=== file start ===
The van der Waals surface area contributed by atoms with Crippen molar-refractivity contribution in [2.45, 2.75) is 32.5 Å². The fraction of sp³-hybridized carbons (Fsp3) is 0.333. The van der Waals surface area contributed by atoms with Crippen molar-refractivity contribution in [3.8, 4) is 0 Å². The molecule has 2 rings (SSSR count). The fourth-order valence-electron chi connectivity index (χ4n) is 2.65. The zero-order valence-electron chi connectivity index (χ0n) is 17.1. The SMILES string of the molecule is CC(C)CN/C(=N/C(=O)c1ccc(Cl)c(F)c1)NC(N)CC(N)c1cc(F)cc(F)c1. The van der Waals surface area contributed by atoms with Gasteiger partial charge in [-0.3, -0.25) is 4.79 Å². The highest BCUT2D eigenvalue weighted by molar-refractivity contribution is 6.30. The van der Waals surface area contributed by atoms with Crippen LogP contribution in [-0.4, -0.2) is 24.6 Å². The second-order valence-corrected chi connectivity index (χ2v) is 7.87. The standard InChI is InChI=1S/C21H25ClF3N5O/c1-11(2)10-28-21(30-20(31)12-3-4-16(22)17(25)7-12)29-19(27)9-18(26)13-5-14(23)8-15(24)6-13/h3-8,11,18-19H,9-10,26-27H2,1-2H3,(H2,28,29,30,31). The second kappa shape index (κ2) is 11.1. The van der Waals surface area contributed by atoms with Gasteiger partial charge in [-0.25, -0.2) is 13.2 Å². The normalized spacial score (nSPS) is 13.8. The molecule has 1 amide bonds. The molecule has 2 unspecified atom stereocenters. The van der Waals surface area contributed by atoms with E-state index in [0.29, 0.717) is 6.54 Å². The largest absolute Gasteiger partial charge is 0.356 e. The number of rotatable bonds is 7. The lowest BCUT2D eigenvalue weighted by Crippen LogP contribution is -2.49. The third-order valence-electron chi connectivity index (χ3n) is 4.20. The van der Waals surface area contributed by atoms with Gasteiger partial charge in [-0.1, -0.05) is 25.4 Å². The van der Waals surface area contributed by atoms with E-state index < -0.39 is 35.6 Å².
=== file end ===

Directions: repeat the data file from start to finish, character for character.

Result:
The van der Waals surface area contributed by atoms with Crippen molar-refractivity contribution in [2.45, 2.75) is 32.5 Å². The fraction of sp³-hybridized carbons (Fsp3) is 0.333. The van der Waals surface area contributed by atoms with Crippen molar-refractivity contribution in [3.8, 4) is 0 Å². The molecule has 2 rings (SSSR count). The fourth-order valence-electron chi connectivity index (χ4n) is 2.65. The zero-order valence-electron chi connectivity index (χ0n) is 17.1. The SMILES string of the molecule is CC(C)CN/C(=N/C(=O)c1ccc(Cl)c(F)c1)NC(N)CC(N)c1cc(F)cc(F)c1. The van der Waals surface area contributed by atoms with Gasteiger partial charge in [-0.3, -0.25) is 4.79 Å². The highest BCUT2D eigenvalue weighted by molar-refractivity contribution is 6.30. The van der Waals surface area contributed by atoms with Crippen LogP contribution in [-0.4, -0.2) is 24.6 Å². The second-order valence-corrected chi connectivity index (χ2v) is 7.87. The standard InChI is InChI=1S/C21H25ClF3N5O/c1-11(2)10-28-21(30-20(31)12-3-4-16(22)17(25)7-12)29-19(27)9-18(26)13-5-14(23)8-15(24)6-13/h3-8,11,18-19H,9-10,26-27H2,1-2H3,(H2,28,29,30,31). The second kappa shape index (κ2) is 11.1. The van der Waals surface area contributed by atoms with Gasteiger partial charge in [-0.25, -0.2) is 13.2 Å². The normalized spacial score (nSPS) is 13.8. The molecule has 1 amide bonds. The molecule has 2 unspecified atom stereocenters. The van der Waals surface area contributed by atoms with E-state index in [0.29, 0.717) is 6.54 Å². The largest absolute Gasteiger partial charge is 0.356 e. The number of rotatable bonds is 7. The lowest BCUT2D eigenvalue weighted by Crippen LogP contribution is -2.49. The third-order valence-electron chi connectivity index (χ3n) is 4.20. The van der Waals surface area contributed by atoms with Gasteiger partial charge in [-0.1, -0.05) is 25.4 Å². The van der Waals surface area contributed by atoms with E-state index < -0.39 is 35.6 Å².